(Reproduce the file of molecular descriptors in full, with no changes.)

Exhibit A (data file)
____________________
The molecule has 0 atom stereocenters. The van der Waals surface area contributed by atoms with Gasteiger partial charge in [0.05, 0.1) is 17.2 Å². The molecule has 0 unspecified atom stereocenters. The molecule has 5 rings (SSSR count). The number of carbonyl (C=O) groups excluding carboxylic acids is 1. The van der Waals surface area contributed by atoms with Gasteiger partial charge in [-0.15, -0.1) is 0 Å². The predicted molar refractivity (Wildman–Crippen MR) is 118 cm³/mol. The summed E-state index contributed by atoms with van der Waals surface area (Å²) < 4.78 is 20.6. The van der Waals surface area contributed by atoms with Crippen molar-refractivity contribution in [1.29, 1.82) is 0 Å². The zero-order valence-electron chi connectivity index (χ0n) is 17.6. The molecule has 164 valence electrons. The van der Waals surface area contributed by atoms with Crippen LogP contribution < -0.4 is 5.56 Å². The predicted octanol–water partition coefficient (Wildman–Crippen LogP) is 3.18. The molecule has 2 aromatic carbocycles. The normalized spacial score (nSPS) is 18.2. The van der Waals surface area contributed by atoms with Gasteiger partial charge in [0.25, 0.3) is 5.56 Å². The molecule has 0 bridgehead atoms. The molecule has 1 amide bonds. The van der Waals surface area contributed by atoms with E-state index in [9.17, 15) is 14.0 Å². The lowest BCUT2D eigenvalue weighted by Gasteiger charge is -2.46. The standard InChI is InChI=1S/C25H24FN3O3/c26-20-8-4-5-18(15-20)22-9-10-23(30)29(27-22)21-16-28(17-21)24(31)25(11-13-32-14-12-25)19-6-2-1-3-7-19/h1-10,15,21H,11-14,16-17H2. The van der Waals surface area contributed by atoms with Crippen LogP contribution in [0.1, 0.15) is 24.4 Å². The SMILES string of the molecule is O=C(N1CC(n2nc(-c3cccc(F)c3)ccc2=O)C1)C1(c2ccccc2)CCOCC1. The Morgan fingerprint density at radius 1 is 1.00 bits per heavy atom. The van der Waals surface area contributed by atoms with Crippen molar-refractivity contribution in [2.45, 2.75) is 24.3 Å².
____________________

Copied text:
The molecule has 0 atom stereocenters. The van der Waals surface area contributed by atoms with Gasteiger partial charge in [0.05, 0.1) is 17.2 Å². The molecule has 0 unspecified atom stereocenters. The molecule has 5 rings (SSSR count). The number of carbonyl (C=O) groups excluding carboxylic acids is 1. The van der Waals surface area contributed by atoms with Gasteiger partial charge in [-0.15, -0.1) is 0 Å². The predicted molar refractivity (Wildman–Crippen MR) is 118 cm³/mol. The summed E-state index contributed by atoms with van der Waals surface area (Å²) < 4.78 is 20.6. The van der Waals surface area contributed by atoms with Crippen molar-refractivity contribution in [1.29, 1.82) is 0 Å². The zero-order valence-electron chi connectivity index (χ0n) is 17.6. The molecule has 164 valence electrons. The van der Waals surface area contributed by atoms with Crippen LogP contribution < -0.4 is 5.56 Å². The predicted octanol–water partition coefficient (Wildman–Crippen LogP) is 3.18. The molecule has 2 aromatic carbocycles. The normalized spacial score (nSPS) is 18.2. The van der Waals surface area contributed by atoms with Gasteiger partial charge in [0.25, 0.3) is 5.56 Å². The molecule has 0 bridgehead atoms. The molecule has 1 amide bonds. The van der Waals surface area contributed by atoms with E-state index in [9.17, 15) is 14.0 Å². The lowest BCUT2D eigenvalue weighted by Gasteiger charge is -2.46. The standard InChI is InChI=1S/C25H24FN3O3/c26-20-8-4-5-18(15-20)22-9-10-23(30)29(27-22)21-16-28(17-21)24(31)25(11-13-32-14-12-25)19-6-2-1-3-7-19/h1-10,15,21H,11-14,16-17H2. The van der Waals surface area contributed by atoms with Crippen LogP contribution in [0.1, 0.15) is 24.4 Å². The SMILES string of the molecule is O=C(N1CC(n2nc(-c3cccc(F)c3)ccc2=O)C1)C1(c2ccccc2)CCOCC1. The Morgan fingerprint density at radius 1 is 1.00 bits per heavy atom. The van der Waals surface area contributed by atoms with Crippen molar-refractivity contribution in [2.45, 2.75) is 24.3 Å².